In the 1940s, it was believed that women could not be on the autism spectrum. In the 1980s, the ratio of men to women on the spectrum was 15:1. By 2015, that ratio was revised to 3:1, indicating behavioral science has progressively increased its ability to understand and detect how autism is expressed by women.
Even if you feel you may know the basics of autism, chances are these are traditional autism stereotypes, which are behaviors more typically expressed by men on the spectrum. Women have culturally higher expectations of socialization, and those expectations carry through to autistic women. They are, as a group, more motivated to study and mimic social behaviors. Many women do "fake it 'til they make it," but this is often at a cost. Women are often not diagnosed with autism until later in life and are likely to initially be diagnosed with mental health conditions such as depression, obsessive-compulsive disorder or bipolar disorder, instead of autism, which can share many of the same behavioral concerns.
In the workplace or in social groups, high-functioning women on the spectrum tend to mask their autistic behaviors. Masking is like donning a superhero costume, except the costume is that of a neurotypical (non-autistic) person. Stimming, or self-stimulating behaviors, can alarm others, but can be incredibly soothing to someone who is autistic. Women often adopt non-obtrusive stimming behaviors, or use the privacy of a bathroom to engage in more noticeable stimming like hand flapping.
Another common characteristic of those on the spectrum is an autistic meltdown. In children, these are often indistinguishable by the casual observer from tantrums, but they vary, both in intensity and longevity, as well as the ability to move past the meltdown. Adults who have meltdowns in public places sometimes have police involvement, while females on the spectrum often hold their masks rigidly in place until they reach the privacy of their own home to melt down. These meltdowns may be expressed like a tantrum, but may also involve weeping or sobbing, intensely and for long periods of time.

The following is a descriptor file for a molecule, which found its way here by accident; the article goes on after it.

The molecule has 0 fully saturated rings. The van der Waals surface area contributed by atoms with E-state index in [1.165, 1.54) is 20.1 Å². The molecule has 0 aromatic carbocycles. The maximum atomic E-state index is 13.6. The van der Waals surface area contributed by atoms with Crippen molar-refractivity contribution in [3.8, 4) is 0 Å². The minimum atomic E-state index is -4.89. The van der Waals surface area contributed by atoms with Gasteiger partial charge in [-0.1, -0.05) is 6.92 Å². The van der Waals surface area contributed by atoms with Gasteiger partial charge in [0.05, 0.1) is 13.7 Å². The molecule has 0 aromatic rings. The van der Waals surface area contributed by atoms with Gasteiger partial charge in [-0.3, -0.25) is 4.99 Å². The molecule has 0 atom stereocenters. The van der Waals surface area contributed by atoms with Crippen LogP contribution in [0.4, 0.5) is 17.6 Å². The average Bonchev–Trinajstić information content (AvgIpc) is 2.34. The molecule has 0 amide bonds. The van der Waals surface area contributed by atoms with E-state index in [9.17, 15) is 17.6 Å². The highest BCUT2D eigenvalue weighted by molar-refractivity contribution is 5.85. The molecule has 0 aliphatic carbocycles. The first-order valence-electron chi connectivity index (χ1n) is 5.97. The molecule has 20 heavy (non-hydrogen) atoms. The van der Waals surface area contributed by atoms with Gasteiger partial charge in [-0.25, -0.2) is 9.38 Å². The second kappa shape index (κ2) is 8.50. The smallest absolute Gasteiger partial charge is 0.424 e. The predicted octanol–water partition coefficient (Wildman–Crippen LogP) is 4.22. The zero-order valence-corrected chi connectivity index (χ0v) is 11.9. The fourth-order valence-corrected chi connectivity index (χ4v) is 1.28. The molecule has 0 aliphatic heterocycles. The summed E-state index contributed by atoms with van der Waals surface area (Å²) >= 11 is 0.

The ability to diagnose children on the autism spectrum has become more widespread, and often once a child is diagnosed a mother will realize she is also on the spectrum. Because of the gender differences in autistic expression, it may take even longer to realize this if the autistic child is male.
Unfortunately, for as much support as children with autism receive, this often ends upon their entry into adulthood. One resource in the Springfield area is The Adult Autism Group (TAAG), which meets every third Tuesday of the month from 6:30-8 p.m. at the Memorial Center for Learning and Innovation at 228 W. Miller, Springfield. This group allows adults with autism to share experiences, as well as learning skills.
TAAG board member Tonjia Ritchie explained that autistic people "have a harder time dealing with the world because of their sensory issues and their inability to catch the unwritten rules of society."
Not only do mothers with autism deal with issues stemming from their own autism, but they may also have a child (or children) on the spectrum. Add in the stress of functioning like a neurotypical person in a workplace, plus all the responsibilities of a household, and it is no wonder autistic women are often diagnosed with additional mental health disorders in a society that does not offer much support to mothers or autistic adults.
Dana Affrunti, a local mom with autism who has three children and a full-time job, says the hardest thing for her is the sensory sensitivities and overload. "I think challenges for women on the spectrum who are also mothers are the same challenges for women who don't identify on the spectrum, but those challenges are perhaps more intense or significant. When you're raising young children especially, life can become very, very isolating," she said. Affrunti described the Springfield-area mom and baby groups as a life-saver for her.
If you suspect you may be on the autism spectrum, listening to podcasts and informational videos specifically from women who are autistic can be useful to understand how autism presents itself in women. Helpful sources also include websites such as www.musingsofanaspie.com or YouTube bloggers such as Yo Samdy Sam. Whether or not you pursue a formal diagnosis, getting in touch with either a real-life or virtual support group may provide important connections.
Springfield resident Carey Smith is a 46-year-old woman with an 8-year-old son on the spectrum who recently realized how much more her life makes sense when viewed through the lens of autism.